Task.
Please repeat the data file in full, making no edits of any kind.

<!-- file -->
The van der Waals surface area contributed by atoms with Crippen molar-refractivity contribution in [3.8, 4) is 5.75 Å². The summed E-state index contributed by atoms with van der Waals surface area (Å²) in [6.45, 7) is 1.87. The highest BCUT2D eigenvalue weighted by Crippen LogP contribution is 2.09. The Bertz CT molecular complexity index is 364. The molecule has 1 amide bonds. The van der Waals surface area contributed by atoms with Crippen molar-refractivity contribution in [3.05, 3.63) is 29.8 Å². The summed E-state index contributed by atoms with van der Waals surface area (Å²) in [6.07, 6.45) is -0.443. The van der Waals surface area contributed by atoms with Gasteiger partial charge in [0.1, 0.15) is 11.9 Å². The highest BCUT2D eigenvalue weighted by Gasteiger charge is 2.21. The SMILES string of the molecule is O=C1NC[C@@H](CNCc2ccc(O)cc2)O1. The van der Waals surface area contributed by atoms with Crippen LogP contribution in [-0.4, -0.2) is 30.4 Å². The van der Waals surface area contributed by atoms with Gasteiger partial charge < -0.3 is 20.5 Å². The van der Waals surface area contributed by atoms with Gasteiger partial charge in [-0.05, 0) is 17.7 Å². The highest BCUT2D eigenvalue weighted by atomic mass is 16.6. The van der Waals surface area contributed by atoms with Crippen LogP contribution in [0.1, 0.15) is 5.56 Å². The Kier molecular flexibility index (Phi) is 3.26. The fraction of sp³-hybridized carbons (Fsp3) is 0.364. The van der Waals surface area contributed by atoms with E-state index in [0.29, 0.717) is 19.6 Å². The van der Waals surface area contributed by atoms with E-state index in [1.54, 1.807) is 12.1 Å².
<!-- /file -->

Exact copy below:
The van der Waals surface area contributed by atoms with Crippen molar-refractivity contribution in [3.8, 4) is 5.75 Å². The summed E-state index contributed by atoms with van der Waals surface area (Å²) in [6.45, 7) is 1.87. The highest BCUT2D eigenvalue weighted by Crippen LogP contribution is 2.09. The Bertz CT molecular complexity index is 364. The molecule has 1 amide bonds. The van der Waals surface area contributed by atoms with Crippen molar-refractivity contribution in [3.05, 3.63) is 29.8 Å². The summed E-state index contributed by atoms with van der Waals surface area (Å²) in [6.07, 6.45) is -0.443. The van der Waals surface area contributed by atoms with Gasteiger partial charge in [0.1, 0.15) is 11.9 Å². The highest BCUT2D eigenvalue weighted by Gasteiger charge is 2.21. The SMILES string of the molecule is O=C1NC[C@@H](CNCc2ccc(O)cc2)O1. The van der Waals surface area contributed by atoms with Crippen LogP contribution in [-0.4, -0.2) is 30.4 Å². The van der Waals surface area contributed by atoms with Gasteiger partial charge < -0.3 is 20.5 Å². The van der Waals surface area contributed by atoms with Gasteiger partial charge in [-0.05, 0) is 17.7 Å². The highest BCUT2D eigenvalue weighted by atomic mass is 16.6. The van der Waals surface area contributed by atoms with Crippen LogP contribution in [0.1, 0.15) is 5.56 Å². The Kier molecular flexibility index (Phi) is 3.26. The fraction of sp³-hybridized carbons (Fsp3) is 0.364. The van der Waals surface area contributed by atoms with E-state index in [0.29, 0.717) is 19.6 Å². The van der Waals surface area contributed by atoms with E-state index in [1.54, 1.807) is 12.1 Å².